Castro has learned from Baker’s mistakes as well as Lerner’s: He concentrates on capturing the effect of a mind wrestling with itself in real time. He has too much tact to spell out what he believes. “Addiction is a memory disease,” the narrator tells himself. He turns out to be quoting a line from a memoir by an academic. Then he shamefacedly remembers the lie he told the academic in an unsuccessful attempt to impress him. “Writing is a memory disease,” he thinks—and instantly realizes how fatuous the idea is. He is self-aware as well as self-conscious; but he’s not nearly as canny as Castro himself.

Castro can’t resist reminding the reader of his presence. This is most glaring when his narrator begins gushing over Jordan Castro’s interesting tweets and claims to find the man himself beautiful. But he rarely overdoes the provocation, even when he makes himself sound like a cross between Jordan Peterson and Bronze Age Pervert. For the most part, “Jordan Castro” is glimpsed indirectly, as when the narrator recalls an argument he had about Castro with a pretentious hipster-communist art gallery owner, then fantasizes having dominated the encounter. 

Over the course of The Novelist, the narrator reveals his reluctance to come to terms with his past. He has replaced an addiction to drugs with a compulsive social media habit that is merely another means of distracting himself from reality. This is Castro’s way of exploring free will: not through essayistic rumination, but by means of actively demonstrating how we consistently fail to do what we know to be right.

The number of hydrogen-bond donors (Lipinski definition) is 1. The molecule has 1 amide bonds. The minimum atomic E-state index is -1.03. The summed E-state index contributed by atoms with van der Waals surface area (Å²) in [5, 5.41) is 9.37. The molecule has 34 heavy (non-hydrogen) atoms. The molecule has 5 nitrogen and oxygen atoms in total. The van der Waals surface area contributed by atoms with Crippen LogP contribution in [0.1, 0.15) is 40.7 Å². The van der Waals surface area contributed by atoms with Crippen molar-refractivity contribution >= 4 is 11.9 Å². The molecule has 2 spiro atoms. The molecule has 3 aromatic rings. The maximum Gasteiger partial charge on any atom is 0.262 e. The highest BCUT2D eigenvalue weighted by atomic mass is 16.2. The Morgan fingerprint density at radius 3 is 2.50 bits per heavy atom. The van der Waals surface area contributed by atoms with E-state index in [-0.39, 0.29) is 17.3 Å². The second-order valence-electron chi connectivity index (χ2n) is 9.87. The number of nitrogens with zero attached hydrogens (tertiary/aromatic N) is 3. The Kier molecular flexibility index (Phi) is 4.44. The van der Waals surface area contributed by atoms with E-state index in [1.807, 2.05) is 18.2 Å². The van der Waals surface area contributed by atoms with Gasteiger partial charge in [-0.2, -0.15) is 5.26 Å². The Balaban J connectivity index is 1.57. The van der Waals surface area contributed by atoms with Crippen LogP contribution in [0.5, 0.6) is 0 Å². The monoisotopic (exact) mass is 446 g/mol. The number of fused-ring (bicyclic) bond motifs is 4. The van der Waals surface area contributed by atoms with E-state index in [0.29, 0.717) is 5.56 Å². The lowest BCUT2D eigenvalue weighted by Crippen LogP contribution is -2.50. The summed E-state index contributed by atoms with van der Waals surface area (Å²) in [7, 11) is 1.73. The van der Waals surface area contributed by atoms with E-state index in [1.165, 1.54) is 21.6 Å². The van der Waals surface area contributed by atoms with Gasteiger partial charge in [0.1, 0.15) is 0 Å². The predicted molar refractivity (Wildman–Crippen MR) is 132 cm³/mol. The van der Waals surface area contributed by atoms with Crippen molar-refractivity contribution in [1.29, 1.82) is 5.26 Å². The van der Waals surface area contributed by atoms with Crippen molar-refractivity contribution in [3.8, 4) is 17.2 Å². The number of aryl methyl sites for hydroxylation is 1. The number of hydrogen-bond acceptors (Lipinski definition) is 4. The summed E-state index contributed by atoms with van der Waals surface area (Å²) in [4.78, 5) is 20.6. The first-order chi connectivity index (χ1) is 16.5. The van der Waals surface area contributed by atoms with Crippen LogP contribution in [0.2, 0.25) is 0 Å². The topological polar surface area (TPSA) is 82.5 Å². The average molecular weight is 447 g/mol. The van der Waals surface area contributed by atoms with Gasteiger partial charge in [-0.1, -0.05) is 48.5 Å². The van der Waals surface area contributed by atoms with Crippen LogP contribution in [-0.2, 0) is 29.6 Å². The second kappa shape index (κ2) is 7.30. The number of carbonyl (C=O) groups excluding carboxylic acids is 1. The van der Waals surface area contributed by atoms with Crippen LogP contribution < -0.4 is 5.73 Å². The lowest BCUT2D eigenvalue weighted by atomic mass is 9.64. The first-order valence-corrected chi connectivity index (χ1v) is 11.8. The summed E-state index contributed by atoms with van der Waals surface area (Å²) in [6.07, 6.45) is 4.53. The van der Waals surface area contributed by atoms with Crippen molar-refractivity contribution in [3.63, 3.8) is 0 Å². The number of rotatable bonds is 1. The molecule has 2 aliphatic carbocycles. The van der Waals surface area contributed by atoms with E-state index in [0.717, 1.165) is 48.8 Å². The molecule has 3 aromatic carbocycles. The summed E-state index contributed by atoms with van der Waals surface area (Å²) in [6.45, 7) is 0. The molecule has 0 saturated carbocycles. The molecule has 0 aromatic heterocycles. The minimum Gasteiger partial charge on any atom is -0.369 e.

Artistically, The Novelist has a few weak spots. The passage in which the narrator searches for Jordan Castro on YouTube, then tries to watch a music video that someone has made using clips from an interview with Castro, is implausible, and too high-concept; the whole scene is impossible for the reader to visualize. Certain other passages, by contrast, are far too easy to visualize, such as Castro’s many graphic discussions of defecation. As a means of mocking the conventions of autofiction, this is brilliant. But after the point is proven, the toilet humor becomes as tiresome as constipation.

Happily, there is much more to The Novelist than this. Castro has a light touch, and a knack for deftly evoking not just atmosphere, but the passage of time. He can make the simple act of brewing tea into something dramatic, pregnant with meaning. The narrator’s inability to find a favorite coffee mug, and the agitation he feels until hot tea and Facebook help him forget about it, ring true, as does his vague guilt about snooping through photos on social media of people he hasn’t seen since high school.

Autofiction is ultimately a self-defeating exercise—a futile act of defiance in the face of death, as practiced by writers who equate death with annihilation. Castro is more hopeful than this; he tacitly acknowledges that there might be such a thing as eternal, absolute truth that exists outside his mind. This alone makes him stand out from most of his literary peers. 

Without getting bogged down in theorizing or abstract speculation, Castro has written a novel about the soul, and the challenges we encounter in trying to save our souls in a world that seems engineered deliberately to endanger them. He has learnt the hard way that there is such a thing as the natural law.

God willing, The Novelist will help kill off autofiction as a literary form. Castro has made its internal contradictions impossible to ignore, and in doing so he has revealed that he has any number of potentially interesting stories to tell about the world outside the writer’s mind, as it exists beyond the confines of the room in which he writes. Castro’s next task will be to settle on a subject ambitious enough for his range of talents, which is generous indeed. Now it’s time to stop procrastinating and get to work.

Jaspreet Singh Boparai is a former academic.

Image by Juanedc licensed via Creative Commons. Image cropped.